Magazine article National Catholic Reporter

Guatemalans Cheer Pope, Cry for Peace: Bishops Present List of 77 Priests, Others for Study as Martyrs

Magazine article National Catholic Reporter

Guatemalans Cheer Pope, Cry for Peace: Bishops Present List of 77 Priests, Others for Study as Martyrs

Article excerpt

GUATEMALA CITY -- Huge crowds welcomed Pope John Paul II to their conflict-weary country, hoping the pontiff would help to end 35 years of civil war.

"He could make peace just by waving his hand," said Flor Munoz, a poor resident of Guatemala City, as she waited with approximately half a million people to hear the pope speak at the Campo Marte, a large, open expanse in the city.

The papal trip did boost languishing peace negotiations between the government and left-wing rebels. Guerrilla leaders declared a temporary cease-fire and pledged to provide the United Nations with reports on the location of land mines in the countryside.

Guatemalan President Alvaro Arzu, who survived an attack on his life on the eve of the visit, welcomed the pope as a "messenger of peace." Arzu, inaugurated in mid-January, began his rule by overhauling the army's high command.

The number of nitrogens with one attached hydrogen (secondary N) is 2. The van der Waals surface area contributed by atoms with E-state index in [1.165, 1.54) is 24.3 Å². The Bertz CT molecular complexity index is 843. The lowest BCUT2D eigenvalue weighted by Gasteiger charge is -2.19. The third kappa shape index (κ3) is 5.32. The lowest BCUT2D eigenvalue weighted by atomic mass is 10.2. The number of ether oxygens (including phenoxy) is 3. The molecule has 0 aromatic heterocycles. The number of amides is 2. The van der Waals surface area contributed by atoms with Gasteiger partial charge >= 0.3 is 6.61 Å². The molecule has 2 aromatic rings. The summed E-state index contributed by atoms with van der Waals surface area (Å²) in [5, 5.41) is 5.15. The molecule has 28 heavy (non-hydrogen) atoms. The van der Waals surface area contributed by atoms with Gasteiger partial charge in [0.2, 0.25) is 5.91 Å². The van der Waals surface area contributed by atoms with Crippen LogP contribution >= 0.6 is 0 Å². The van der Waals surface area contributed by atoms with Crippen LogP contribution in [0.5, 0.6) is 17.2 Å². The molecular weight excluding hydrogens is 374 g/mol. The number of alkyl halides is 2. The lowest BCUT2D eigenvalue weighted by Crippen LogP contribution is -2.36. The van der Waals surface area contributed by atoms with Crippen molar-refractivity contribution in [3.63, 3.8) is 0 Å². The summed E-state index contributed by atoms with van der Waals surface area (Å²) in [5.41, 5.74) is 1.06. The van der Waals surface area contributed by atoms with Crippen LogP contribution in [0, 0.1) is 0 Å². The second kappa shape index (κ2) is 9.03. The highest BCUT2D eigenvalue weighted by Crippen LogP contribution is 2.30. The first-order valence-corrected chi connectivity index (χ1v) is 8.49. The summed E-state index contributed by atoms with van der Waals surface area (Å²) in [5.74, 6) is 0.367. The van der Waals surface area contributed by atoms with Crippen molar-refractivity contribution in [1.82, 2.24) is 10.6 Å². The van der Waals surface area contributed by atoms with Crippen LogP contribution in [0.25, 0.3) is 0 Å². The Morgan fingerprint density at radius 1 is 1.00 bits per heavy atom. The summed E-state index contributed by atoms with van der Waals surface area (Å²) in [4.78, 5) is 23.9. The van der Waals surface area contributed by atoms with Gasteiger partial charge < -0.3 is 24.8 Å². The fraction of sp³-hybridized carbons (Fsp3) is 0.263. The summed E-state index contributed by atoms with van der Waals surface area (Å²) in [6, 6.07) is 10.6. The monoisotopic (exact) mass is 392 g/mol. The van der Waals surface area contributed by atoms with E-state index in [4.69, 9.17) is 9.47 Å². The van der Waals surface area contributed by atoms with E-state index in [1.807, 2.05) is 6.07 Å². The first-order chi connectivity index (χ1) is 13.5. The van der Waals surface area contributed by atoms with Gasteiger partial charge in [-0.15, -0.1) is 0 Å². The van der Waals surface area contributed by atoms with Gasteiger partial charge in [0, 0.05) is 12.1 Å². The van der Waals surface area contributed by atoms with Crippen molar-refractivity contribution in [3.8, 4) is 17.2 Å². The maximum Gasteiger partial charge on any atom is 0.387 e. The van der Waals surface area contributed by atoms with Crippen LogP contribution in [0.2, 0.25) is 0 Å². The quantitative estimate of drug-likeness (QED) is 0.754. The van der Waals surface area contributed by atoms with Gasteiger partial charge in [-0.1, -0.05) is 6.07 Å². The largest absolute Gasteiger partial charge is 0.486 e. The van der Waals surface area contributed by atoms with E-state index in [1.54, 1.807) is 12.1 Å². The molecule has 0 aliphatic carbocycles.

The Guatemalan bishops, known for their stance favoring the country's indigenous majority, presented the pope during the Campo Marte celebration with a "gift" -- a list of 77 priests, religious and catechists assassinated during three decades of brutal military repression -- prompting chants of "We want peace"

Bishop Jorge Mario Avila del Aguila of Jalapa, president of the episcopal conference, asked the Vatican to examine each case and consider them for martyr status.

The pope paid homage to "the hundreds of catechists together with some priests who risked and even offered their lives for the gospel" and who "with their blood fertilized forever the blessed soil of Guatemala."

Guatemala's military, known for horrendous human rights abuses, financed the $150,000 popemobile and provided an army tank driver for it.

The military may have been trying to soothe bad feelings left from the pope's 1983 visit, when Gen. Efrain Rios Montt, who had seized power in 1982, ignored a papal plea for mercy and executed six prisoners on the eve of the pope's arrival. …

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